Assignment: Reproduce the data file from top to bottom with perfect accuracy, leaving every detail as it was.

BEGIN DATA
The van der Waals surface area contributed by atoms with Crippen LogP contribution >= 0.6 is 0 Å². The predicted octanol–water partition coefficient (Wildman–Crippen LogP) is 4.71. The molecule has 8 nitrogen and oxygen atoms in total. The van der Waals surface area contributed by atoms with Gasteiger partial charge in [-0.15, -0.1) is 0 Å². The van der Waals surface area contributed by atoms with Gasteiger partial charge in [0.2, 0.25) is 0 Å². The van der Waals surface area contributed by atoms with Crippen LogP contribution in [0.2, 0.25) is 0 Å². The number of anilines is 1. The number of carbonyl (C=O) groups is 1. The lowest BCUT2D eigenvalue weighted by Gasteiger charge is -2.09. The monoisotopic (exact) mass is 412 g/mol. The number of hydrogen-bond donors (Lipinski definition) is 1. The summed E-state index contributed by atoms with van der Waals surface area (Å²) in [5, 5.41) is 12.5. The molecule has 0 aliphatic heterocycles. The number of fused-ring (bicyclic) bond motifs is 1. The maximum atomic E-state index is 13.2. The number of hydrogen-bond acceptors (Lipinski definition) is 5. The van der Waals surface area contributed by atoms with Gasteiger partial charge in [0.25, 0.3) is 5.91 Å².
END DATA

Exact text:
The van der Waals surface area contributed by atoms with Crippen LogP contribution >= 0.6 is 0 Å². The predicted octanol–water partition coefficient (Wildman–Crippen LogP) is 4.71. The molecule has 8 nitrogen and oxygen atoms in total. The van der Waals surface area contributed by atoms with Gasteiger partial charge in [-0.15, -0.1) is 0 Å². The van der Waals surface area contributed by atoms with Gasteiger partial charge in [0.2, 0.25) is 0 Å². The van der Waals surface area contributed by atoms with Crippen LogP contribution in [0.2, 0.25) is 0 Å². The number of anilines is 1. The number of carbonyl (C=O) groups is 1. The lowest BCUT2D eigenvalue weighted by Gasteiger charge is -2.09. The monoisotopic (exact) mass is 412 g/mol. The number of hydrogen-bond donors (Lipinski definition) is 1. The summed E-state index contributed by atoms with van der Waals surface area (Å²) in [5, 5.41) is 12.5. The molecule has 0 aliphatic heterocycles. The number of fused-ring (bicyclic) bond motifs is 1. The maximum atomic E-state index is 13.2. The number of hydrogen-bond acceptors (Lipinski definition) is 5. The van der Waals surface area contributed by atoms with Gasteiger partial charge in [0.25, 0.3) is 5.91 Å².